It's 1941. Half of the British bombers attacking Germany are being shot out of the skies, tracked down by new technology called radar. With the Nazis invading Russia and a fierce British bombing campaign only days away, it comes down to the Danish Resistance -- and ultimately to an 18-year-old Dane named Harald Olufsen and a headstrong young Jewish ballet dancer -- to locate the source of this radar, record its operation, and alert England before it's too late. In opposition is of course Germany, but also a Danish police officer consumed with doing his duty and poisoned by the tragic maiming of his wife and the long-time grudge he holds against Harald's family.
Perhaps because it's remarkably easy to read, HORNET FLIGHT is so simplistic and predictable it feels in places more like a children's novel than an adult suspense thriller. There's seldom any doubt about what will happen next, and even the deaths along the way don't evoke much sorrow. Although the final getaway does keep the pages turning, the only question raised is how the obvious outcome will be achieved. The techniques used to create suspense read exactly like what they are -- plot props. I found it disconcerting to be always one step ahead of the author and I wanted to scream at the characters to get their heads out of the clouds and make use of their brains. By the time their lightbulbs flash on, the reader has been bearing the burden of knowledge for fifty pages.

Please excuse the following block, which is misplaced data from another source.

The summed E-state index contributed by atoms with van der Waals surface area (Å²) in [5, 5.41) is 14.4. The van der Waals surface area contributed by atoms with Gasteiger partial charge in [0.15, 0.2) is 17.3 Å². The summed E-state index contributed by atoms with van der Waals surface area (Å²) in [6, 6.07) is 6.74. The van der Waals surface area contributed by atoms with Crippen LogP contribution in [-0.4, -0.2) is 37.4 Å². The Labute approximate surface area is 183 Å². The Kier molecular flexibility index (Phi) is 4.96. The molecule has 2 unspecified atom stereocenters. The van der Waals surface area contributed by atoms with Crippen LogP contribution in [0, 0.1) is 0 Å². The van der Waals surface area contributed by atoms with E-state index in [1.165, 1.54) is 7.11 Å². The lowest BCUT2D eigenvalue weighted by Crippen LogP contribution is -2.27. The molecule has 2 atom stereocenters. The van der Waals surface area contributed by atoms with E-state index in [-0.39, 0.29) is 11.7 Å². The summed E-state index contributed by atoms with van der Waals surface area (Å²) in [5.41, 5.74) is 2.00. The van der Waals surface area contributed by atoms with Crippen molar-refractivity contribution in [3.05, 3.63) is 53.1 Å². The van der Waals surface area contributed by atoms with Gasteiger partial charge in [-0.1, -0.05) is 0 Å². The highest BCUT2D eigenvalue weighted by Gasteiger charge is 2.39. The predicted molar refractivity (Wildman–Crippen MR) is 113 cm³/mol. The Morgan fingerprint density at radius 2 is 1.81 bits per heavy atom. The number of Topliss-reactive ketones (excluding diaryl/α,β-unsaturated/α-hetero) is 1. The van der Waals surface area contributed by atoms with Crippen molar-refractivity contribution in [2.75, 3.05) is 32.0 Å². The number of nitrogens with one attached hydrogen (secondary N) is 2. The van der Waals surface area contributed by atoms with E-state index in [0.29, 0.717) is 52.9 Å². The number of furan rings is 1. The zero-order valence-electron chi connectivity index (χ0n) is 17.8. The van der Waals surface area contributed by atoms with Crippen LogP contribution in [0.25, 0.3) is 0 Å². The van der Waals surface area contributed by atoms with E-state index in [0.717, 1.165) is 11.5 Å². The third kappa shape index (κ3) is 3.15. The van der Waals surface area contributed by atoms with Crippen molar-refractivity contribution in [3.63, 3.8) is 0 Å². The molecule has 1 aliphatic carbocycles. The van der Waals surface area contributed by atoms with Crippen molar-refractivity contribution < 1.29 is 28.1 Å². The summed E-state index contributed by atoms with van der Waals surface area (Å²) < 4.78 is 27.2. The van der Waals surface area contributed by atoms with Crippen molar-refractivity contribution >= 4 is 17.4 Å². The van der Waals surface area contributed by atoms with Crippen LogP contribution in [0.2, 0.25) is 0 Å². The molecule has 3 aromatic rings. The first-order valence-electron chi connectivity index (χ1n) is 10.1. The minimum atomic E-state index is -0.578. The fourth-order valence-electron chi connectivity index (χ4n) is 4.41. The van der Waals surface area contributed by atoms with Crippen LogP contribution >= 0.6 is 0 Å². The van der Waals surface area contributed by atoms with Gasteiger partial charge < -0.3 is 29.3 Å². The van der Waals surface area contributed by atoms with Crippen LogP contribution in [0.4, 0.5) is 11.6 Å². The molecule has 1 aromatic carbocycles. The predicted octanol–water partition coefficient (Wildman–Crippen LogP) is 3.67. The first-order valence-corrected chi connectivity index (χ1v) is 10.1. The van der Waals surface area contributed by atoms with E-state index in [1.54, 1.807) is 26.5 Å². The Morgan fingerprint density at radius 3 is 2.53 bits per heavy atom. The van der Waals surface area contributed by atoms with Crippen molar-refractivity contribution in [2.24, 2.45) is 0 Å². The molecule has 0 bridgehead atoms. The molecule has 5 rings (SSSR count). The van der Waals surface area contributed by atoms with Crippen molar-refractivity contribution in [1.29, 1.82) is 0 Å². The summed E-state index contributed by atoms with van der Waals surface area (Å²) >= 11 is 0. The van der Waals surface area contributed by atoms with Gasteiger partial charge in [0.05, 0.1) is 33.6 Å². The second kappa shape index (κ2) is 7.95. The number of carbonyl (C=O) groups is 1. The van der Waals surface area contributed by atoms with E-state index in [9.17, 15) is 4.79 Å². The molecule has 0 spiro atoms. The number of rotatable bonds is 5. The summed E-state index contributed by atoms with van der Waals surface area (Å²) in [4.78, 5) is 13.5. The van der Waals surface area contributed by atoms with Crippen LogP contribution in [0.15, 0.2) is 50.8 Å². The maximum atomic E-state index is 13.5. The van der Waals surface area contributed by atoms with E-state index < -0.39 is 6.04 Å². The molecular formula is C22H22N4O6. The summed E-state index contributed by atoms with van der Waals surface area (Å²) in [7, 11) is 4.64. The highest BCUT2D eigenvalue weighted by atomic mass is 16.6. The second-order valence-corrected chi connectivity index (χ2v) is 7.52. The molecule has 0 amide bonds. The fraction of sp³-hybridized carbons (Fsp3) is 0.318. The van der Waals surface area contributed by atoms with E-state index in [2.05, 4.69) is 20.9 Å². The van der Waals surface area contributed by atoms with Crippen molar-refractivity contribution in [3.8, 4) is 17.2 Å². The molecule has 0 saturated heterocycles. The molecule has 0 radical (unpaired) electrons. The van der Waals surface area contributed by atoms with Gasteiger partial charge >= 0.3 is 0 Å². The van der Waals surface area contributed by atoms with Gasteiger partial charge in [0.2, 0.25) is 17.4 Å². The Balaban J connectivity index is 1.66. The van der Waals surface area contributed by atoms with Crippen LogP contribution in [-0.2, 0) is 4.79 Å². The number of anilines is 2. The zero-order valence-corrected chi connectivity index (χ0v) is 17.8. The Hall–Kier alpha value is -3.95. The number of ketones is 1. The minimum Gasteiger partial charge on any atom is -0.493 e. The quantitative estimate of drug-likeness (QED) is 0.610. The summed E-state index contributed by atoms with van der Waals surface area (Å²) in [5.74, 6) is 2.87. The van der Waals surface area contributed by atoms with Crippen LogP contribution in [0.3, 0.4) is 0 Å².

Where HORNET FLIGHT wins its four stars, however, is in the incredibly real setting. Never does the narrative read like a textbook, never is information included simply for the sake of being information. The life of the Danish in their captured country is penned with such an apparently effortless accuracy that I kept forgetting Follett hadn't been there to observe it all.
Suspenseful? No. But well written, interesting, and informative -- HORNET FLIGHT is definitely all that.